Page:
“There’s nothing more exciting for an artist than an exhibition showcasing new work, unless that show also features the work of an equally acclaimed and beloved spouse. Such is the story of photographer Jerry Uelsmann and artist Maggie Taylor at their recent “Just Suppose” exhibition at the University Gallery, University of Florida (UF), Gainesville, Fla.

Although the content of their art has a similar ethereal quality, both have very different approaches. Jerry Uelsmann rose to fame in the 60′s and 70′s as a master black-and-white printer creating composite images with multiple enlargers and long hours in the traditional darkroom. In contrast, Maggie Taylor produces her dreamlike color images by scanning objects into a computer using a flatbed scanner, manipulating the images with Adobe Photoshop, and printing them in a digital workflow using Epson Stylus Pro printers.”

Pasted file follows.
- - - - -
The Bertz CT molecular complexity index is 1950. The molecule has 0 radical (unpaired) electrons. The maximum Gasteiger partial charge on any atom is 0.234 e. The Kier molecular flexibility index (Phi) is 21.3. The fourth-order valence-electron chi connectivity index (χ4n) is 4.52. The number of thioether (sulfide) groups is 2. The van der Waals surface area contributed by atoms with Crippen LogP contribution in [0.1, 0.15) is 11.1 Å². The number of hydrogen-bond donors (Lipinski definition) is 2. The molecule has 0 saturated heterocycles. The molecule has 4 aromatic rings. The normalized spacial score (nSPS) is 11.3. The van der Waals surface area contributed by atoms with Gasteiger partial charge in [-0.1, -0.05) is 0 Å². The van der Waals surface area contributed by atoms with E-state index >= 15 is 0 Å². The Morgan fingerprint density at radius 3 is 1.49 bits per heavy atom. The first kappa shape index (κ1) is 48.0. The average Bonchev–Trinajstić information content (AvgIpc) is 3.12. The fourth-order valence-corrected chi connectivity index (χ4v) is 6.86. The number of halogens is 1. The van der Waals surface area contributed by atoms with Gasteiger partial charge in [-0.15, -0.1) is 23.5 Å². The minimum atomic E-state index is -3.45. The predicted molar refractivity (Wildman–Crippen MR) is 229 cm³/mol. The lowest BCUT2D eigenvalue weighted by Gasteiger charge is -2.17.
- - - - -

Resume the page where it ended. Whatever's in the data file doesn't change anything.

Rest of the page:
Find out more about the production of their new work for this exhibit here.

Read my conversation with Jerry Uelsmann here.

Find Jerry and Maggie’s books here.

Father and son talk art.

Here’s an excerpt.

JPC O’Keefe once made the statement “You must learn to love the paint.” I think this quote very much emphasizes the process of being alive to one’s materials. I think the same needs to be said for one’s subject and oneself. I feel a work of art is great to the degree that the artist is truly alive to all three of these things. We touched on how to identify a work that is truly alive. If it is, is it a great work of art? If so, why is this so often confused with technical mastery and historical or ideological relevance.

PC The only way a work of art can become great is for one to acknowledge that it doesn’t belong to anybody. The greatness is in constantly giving back, coming to an acknowledgment of the source. Look back to the source of any individual, any process, any set of materials. If the individual personality can relinquish its insistence on concepts like “this is mine”, “I did it”, “this is original”, “nobody else has done it”, it goes straight for greatness or the essential spirit. No matter how simple the idea might be, it is compelling. Because the source has been allowed topermeate or inspire it.